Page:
Zoom as a villain is interesting. He’s not abjectly evil, but neither is he the kind of villain who does wrong for warped reasons wherein he thinks he is in the right. Solomon knows he is doing evil as Zoom, but his rationale is that he needs to do it—he needs to give Wally tragedy to experience—so that The Flash can be the best hero he can be. So he’s given these abilities, but he doesn’t use them to be a hero… he uses them to put the hero through hell so that the hero comes out the other side in a superior fashion. It’s depressing because it means Hunter knows he isn’t the hero of his own story, but he’s not a crazy psychopath either; he thinks so little of himself that he feels his best use is as a tool in Wally West’s life. This actually fits with Hunter’s character, especially after the reveal of his backstory, because he’s so scarred by what happened to his father-in-law, that he knows he isn’t ultimately responsible enough himself.

Zoom delivers the tragedy to Wally, too, over the course of four issues: the battle against Zoom renders Jesse Quick powerless, he pummels and humiliates Bart Allen, and with a snap his fingers, he creates a sonic boom that causes Linda West to miscarry her and Wally’s twins. Even in the face of this, Wally uses as much mercy as he can muster and defeats Zolomon without killing him, instead trapping him in a timeloop. There are repercussions to this story, too, when Flash goes to The Spectre and wishes to have all of the Flashes’ identities stricken from public memory (a weird side effect to this sees Wally and Linda themselves forget he is The Flash temporarily).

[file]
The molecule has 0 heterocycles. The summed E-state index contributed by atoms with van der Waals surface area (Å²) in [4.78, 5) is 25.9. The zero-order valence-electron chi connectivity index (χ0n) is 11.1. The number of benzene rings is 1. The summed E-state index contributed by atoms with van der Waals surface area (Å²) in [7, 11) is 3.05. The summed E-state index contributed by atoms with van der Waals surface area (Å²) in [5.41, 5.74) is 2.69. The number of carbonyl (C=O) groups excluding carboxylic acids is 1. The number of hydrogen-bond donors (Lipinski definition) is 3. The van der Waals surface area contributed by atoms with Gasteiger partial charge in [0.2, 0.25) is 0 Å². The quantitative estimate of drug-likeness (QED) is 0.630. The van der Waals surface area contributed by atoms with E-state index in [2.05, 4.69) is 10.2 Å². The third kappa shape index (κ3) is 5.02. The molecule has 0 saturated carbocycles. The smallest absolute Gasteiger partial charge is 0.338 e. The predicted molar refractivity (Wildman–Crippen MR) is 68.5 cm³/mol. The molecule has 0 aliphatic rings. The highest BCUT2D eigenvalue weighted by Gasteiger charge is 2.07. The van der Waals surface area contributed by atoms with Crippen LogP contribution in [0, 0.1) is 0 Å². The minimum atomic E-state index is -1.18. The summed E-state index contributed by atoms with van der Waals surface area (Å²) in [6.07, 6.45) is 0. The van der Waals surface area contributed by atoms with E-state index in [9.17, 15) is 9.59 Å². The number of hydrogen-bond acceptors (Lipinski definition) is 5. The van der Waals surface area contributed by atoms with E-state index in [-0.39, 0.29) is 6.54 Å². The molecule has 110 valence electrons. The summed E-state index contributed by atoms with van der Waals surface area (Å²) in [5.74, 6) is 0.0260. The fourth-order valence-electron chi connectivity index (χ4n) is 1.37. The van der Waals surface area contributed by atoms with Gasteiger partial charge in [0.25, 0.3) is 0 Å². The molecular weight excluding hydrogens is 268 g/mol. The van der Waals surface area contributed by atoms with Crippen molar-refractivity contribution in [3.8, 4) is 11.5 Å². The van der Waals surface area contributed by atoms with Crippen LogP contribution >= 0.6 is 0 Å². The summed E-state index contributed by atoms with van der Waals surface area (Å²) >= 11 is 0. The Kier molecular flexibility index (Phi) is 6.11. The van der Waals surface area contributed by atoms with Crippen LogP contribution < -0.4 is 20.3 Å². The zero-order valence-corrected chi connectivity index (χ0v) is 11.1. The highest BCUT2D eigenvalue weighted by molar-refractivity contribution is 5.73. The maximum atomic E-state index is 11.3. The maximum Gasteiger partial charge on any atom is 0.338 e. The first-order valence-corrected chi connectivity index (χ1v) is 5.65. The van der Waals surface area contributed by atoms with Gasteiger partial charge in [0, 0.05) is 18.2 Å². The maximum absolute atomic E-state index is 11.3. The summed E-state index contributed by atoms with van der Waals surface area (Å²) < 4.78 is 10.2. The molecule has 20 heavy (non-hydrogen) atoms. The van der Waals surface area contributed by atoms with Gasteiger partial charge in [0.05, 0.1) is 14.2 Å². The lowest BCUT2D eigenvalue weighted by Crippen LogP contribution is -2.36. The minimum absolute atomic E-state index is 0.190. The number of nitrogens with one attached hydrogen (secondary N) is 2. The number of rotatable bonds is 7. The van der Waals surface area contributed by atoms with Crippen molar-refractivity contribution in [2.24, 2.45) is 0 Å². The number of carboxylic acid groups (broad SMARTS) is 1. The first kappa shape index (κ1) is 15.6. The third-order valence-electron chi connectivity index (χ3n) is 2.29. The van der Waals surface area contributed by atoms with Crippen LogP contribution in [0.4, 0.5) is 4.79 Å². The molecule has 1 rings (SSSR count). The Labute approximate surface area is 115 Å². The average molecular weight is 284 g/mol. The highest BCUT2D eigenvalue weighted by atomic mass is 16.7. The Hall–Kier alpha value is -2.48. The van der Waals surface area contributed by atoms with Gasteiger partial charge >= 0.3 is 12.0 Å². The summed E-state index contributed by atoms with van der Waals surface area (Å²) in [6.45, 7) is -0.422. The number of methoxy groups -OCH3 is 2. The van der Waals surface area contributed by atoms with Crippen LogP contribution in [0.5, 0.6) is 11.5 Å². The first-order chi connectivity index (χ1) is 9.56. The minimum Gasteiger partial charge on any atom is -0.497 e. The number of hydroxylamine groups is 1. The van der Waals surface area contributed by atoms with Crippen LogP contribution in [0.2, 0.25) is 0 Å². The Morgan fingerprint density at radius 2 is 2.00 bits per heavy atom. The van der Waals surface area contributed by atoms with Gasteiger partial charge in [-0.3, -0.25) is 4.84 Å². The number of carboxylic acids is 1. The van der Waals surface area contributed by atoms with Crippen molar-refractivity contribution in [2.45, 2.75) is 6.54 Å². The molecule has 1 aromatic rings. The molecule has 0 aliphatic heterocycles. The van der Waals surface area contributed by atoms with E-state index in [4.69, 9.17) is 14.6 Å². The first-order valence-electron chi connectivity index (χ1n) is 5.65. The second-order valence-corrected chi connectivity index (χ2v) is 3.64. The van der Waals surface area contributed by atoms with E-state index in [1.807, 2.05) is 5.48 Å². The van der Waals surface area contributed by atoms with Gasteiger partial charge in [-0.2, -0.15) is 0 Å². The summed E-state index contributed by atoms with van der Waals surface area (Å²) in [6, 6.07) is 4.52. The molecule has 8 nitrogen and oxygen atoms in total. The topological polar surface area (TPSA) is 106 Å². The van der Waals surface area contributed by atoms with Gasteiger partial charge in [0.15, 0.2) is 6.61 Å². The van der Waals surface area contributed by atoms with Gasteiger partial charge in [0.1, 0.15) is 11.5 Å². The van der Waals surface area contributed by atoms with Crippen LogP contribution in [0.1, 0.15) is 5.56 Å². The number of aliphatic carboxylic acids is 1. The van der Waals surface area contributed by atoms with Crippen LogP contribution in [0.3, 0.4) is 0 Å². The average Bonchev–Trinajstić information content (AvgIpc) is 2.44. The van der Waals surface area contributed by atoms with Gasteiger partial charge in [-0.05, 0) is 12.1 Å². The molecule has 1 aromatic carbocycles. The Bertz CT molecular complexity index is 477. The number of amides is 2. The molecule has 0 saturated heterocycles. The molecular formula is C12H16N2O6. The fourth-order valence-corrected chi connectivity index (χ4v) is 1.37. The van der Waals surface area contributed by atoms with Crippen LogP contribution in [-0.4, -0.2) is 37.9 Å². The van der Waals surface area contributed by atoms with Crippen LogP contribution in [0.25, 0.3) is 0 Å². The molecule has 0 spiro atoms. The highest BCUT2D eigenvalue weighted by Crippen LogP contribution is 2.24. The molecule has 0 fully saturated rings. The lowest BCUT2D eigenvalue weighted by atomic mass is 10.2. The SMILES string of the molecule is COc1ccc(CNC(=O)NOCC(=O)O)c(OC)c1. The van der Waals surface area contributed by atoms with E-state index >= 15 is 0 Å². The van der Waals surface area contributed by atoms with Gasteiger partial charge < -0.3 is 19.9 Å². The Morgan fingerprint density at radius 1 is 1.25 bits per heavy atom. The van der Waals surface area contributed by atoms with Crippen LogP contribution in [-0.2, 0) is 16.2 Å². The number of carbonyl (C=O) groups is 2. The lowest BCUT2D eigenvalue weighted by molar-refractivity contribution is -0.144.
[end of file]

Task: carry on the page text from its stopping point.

All in all, it’s a high quality story from Johns to lead into Flash #200. Hunter Solomon is a sad and pathetic, yet dangerously powerful figure who is given the power to make amends for his own mistakes but is too broken to take advantage of it. Wally faces a terrible loss, but from that, meets with Barry Allen again and makes a life-altering decision. And all of the existing Flash family—Wally, Jay Garrick, Bart, and Jesse—have to unite to face down the new iteration of Zoom. This story really cemented that Johns was the right choice to handle The Flash after Mark Waid left.

Talking Point: That last bit there… Johns put together a legendary run on Flash right after Mark Waid left from his own epic run. Those are two fantastic bodies of work on one title back-to-back. So what other examples of that in comic history are you a fan of?


Johns’ stretch on Wally West’ life is a 10/10, but for this sage, I knocked it down just a hair because there’s something missing… no rogues! Geoff breathed new life into Captain Cold, Mirror Master, The Trickster, and others, and any time they are M.I.A., things lose just a touch of their charm. This is still a high recommendation, though!